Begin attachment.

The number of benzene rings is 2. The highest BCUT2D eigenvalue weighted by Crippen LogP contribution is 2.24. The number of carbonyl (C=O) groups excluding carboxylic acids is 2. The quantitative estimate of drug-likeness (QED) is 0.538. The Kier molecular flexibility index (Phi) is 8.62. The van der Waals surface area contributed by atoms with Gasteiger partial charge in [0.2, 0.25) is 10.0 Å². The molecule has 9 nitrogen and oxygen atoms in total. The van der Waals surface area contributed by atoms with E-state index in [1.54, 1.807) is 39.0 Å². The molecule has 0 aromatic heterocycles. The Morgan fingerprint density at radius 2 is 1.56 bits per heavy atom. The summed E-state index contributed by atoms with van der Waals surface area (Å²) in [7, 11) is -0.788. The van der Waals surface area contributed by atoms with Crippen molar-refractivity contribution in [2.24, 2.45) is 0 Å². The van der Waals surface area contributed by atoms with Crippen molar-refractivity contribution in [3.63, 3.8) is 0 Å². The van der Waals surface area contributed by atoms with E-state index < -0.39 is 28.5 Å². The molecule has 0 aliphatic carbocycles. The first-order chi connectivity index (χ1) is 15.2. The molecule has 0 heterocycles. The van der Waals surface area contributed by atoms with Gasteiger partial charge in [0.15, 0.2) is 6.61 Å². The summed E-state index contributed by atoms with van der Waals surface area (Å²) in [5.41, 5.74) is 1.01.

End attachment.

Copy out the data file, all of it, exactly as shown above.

The number of benzene rings is 2. The highest BCUT2D eigenvalue weighted by Crippen LogP contribution is 2.24. The number of carbonyl (C=O) groups excluding carboxylic acids is 2. The quantitative estimate of drug-likeness (QED) is 0.538. The Kier molecular flexibility index (Phi) is 8.62. The van der Waals surface area contributed by atoms with Gasteiger partial charge in [0.2, 0.25) is 10.0 Å². The molecule has 9 nitrogen and oxygen atoms in total. The van der Waals surface area contributed by atoms with E-state index in [1.54, 1.807) is 39.0 Å². The molecule has 0 aromatic heterocycles. The Morgan fingerprint density at radius 2 is 1.56 bits per heavy atom. The summed E-state index contributed by atoms with van der Waals surface area (Å²) in [7, 11) is -0.788. The van der Waals surface area contributed by atoms with Crippen molar-refractivity contribution in [2.24, 2.45) is 0 Å². The van der Waals surface area contributed by atoms with Crippen molar-refractivity contribution in [3.63, 3.8) is 0 Å². The van der Waals surface area contributed by atoms with E-state index < -0.39 is 28.5 Å². The molecule has 0 aliphatic carbocycles. The first-order chi connectivity index (χ1) is 15.2. The molecule has 0 heterocycles. The van der Waals surface area contributed by atoms with Gasteiger partial charge in [0.15, 0.2) is 6.61 Å². The summed E-state index contributed by atoms with van der Waals surface area (Å²) in [5.41, 5.74) is 1.01.